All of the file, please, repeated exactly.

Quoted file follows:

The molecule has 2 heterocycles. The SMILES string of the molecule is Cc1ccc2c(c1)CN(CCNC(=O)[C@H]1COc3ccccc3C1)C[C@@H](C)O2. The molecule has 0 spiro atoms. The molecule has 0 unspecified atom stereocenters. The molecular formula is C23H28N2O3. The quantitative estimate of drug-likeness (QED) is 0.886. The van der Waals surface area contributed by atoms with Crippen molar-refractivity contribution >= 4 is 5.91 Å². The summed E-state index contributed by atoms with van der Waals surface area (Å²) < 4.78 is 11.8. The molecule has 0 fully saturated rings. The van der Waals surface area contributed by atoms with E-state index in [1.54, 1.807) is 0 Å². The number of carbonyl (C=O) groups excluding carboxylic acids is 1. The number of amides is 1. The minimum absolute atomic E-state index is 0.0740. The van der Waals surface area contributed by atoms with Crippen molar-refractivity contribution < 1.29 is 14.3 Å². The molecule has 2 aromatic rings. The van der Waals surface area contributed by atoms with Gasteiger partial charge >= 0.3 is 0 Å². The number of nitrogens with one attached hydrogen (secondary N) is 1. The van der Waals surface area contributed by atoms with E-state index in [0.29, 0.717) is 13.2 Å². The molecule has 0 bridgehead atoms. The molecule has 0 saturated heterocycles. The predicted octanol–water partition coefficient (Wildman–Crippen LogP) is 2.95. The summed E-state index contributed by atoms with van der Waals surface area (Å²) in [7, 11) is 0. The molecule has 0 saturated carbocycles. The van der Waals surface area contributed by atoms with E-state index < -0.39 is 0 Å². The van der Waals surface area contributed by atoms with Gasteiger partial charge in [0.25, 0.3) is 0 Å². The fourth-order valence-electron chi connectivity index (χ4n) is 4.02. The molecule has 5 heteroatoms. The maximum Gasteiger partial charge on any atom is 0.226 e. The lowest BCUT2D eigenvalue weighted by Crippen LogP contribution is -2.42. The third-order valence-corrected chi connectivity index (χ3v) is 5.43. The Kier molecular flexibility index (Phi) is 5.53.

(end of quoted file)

The molecule has 2 heterocycles. The SMILES string of the molecule is Cc1ccc2c(c1)CN(CCNC(=O)[C@H]1COc3ccccc3C1)C[C@@H](C)O2. The molecule has 0 spiro atoms. The molecule has 0 unspecified atom stereocenters. The molecular formula is C23H28N2O3. The quantitative estimate of drug-likeness (QED) is 0.886. The van der Waals surface area contributed by atoms with Crippen molar-refractivity contribution >= 4 is 5.91 Å². The summed E-state index contributed by atoms with van der Waals surface area (Å²) < 4.78 is 11.8. The molecule has 0 fully saturated rings. The van der Waals surface area contributed by atoms with E-state index in [1.54, 1.807) is 0 Å². The number of carbonyl (C=O) groups excluding carboxylic acids is 1. The number of amides is 1. The minimum absolute atomic E-state index is 0.0740. The van der Waals surface area contributed by atoms with Crippen molar-refractivity contribution < 1.29 is 14.3 Å². The molecule has 2 aromatic rings. The van der Waals surface area contributed by atoms with Gasteiger partial charge >= 0.3 is 0 Å². The number of nitrogens with one attached hydrogen (secondary N) is 1. The van der Waals surface area contributed by atoms with E-state index in [0.29, 0.717) is 13.2 Å². The molecule has 0 bridgehead atoms. The molecule has 0 saturated heterocycles. The predicted octanol–water partition coefficient (Wildman–Crippen LogP) is 2.95. The summed E-state index contributed by atoms with van der Waals surface area (Å²) in [7, 11) is 0. The molecule has 0 saturated carbocycles. The van der Waals surface area contributed by atoms with E-state index < -0.39 is 0 Å². The van der Waals surface area contributed by atoms with Gasteiger partial charge in [0.25, 0.3) is 0 Å². The fourth-order valence-electron chi connectivity index (χ4n) is 4.02. The molecule has 5 heteroatoms. The maximum Gasteiger partial charge on any atom is 0.226 e. The lowest BCUT2D eigenvalue weighted by Crippen LogP contribution is -2.42. The third-order valence-corrected chi connectivity index (χ3v) is 5.43. The Kier molecular flexibility index (Phi) is 5.53.